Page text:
"Today felt good," said 18-year old Baillie. "I felt more confident playing centre, which is my natural position."
Vancouver was led by Cain Franson, who scored a pair of quick back-to-back goals for the Giants in the second.
Franson - the younger brother of Toronto Maple Leafs defenceman Cody Franson - scored his first goal on a shot that trickled through the five hole of Kelowna goalie Jordon Cooke. Less than two minutes later, he recorded his second on the power play.
Colton Heffley buried a backhand for Kelowna that tied the game in the third, before Alec Baer replied for Vancouver with what appeared to be the game winner.
But Olsen gave the Rockets life with his late marker.
"We were fortunate to have a puck bounce our way," said Huska. "We were able to get it into the zone and then our players did a good job of just getting it to the net."
Steadfast netminder Cooke picked up his 15th win, and is among the top five in the league in goals against average, save percentage, wins and shutouts.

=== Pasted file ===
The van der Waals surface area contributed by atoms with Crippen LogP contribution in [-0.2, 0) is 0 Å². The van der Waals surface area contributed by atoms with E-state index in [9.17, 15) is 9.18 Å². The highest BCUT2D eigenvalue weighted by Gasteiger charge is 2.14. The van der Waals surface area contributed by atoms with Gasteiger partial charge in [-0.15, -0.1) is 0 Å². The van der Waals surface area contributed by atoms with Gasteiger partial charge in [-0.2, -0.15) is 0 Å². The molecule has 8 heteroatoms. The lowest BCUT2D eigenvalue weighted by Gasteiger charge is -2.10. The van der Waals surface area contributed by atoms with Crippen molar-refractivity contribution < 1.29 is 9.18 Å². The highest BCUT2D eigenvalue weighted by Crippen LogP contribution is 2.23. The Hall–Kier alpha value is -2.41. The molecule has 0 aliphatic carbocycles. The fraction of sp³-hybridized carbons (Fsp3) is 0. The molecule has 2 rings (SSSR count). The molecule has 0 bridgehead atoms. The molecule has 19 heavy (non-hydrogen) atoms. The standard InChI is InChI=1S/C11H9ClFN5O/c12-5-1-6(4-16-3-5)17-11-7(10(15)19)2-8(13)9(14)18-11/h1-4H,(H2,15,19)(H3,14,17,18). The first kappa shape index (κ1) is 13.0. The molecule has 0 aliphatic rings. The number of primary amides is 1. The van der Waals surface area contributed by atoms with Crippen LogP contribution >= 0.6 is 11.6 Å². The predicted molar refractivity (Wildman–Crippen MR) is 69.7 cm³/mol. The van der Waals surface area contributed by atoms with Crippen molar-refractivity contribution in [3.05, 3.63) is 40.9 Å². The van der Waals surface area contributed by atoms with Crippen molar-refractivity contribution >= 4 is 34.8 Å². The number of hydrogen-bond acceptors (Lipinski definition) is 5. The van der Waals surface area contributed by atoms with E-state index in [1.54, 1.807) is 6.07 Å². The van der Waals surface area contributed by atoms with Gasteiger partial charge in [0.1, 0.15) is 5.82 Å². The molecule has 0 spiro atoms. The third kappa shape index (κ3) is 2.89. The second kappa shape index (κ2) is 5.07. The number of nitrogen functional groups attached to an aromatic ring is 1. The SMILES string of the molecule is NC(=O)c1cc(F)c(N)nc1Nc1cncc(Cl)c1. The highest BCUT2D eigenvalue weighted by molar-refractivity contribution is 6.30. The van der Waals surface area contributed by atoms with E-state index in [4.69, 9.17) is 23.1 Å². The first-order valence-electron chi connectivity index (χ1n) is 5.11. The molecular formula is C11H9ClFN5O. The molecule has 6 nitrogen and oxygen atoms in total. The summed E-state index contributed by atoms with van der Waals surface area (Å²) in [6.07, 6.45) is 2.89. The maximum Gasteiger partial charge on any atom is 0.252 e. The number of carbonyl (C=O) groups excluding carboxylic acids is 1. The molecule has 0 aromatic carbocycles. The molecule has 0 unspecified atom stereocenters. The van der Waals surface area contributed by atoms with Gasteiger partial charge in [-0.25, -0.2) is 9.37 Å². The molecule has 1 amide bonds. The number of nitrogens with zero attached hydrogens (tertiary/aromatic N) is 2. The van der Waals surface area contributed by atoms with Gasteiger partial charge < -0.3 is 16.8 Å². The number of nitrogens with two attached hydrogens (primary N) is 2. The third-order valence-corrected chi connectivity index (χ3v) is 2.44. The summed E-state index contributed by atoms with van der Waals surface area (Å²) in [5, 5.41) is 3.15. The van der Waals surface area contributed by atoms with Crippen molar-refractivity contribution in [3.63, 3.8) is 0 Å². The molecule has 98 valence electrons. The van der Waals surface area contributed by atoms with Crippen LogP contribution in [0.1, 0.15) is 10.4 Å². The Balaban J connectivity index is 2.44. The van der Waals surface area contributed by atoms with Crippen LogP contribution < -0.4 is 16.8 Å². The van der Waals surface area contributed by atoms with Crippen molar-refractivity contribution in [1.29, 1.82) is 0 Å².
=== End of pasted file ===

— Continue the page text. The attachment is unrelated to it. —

Tuesday’s game was the first of a three game homestand for the Rockets, who get set to battle Everett - the top team in the Western Conference - on Friday, before suiting up against Kootenay on Saturday.
"We got away with these three wins," said Baillie. "But our work ethic and our focus has to be better going forward."
ICE CHIPS: When the Rockets host the Silvertips on Friday night, the team will hold its first Teddy Bear Toss night. Fans are asked to bring a teddy bear to the game and throw it on the ice when Kelowna scores its first goal.
by Tieja MacLaughlin for The Daily Courier
The Kelowna Rockets beat the Kamloops Blazers in dramatic fashion on Saturday night.
A shootout goal from Justin Kirkland was the deciding factor in the second game of a home-and-home series between these B.C. Division rivals, with Kelowna winning both contests 3-2.
The Rockets (19-3-0-2) faced a couple of tough tests this weekend against the Blazers (6-18-2-2), who are dead last in the Western Conference.
"They played very well both nights that we faced them," Rockets head coach Ryan Huska said of the Blazers, who have lost all four meetings with Kelowna to date. "We got the four points this weekend, but we were rewarded when maybe we shouldn’t have been.
"They competed and won a lot of puck battles," Huska continued. "They were the hungrier team tonight."
Despite being outshot by the Blazers in all three frames and in extra time, Jackson Whistle earned his fifth win of the season for the Rockets.
Opposing netminder Taran Kozun picked up his 12th loss.
"I don’t know if maybe we were coming out thinking it wasn’t going to be as tough because they’re in last place," Whistle said. "But you cant think about that, we have to be ready to go no matter what team it is."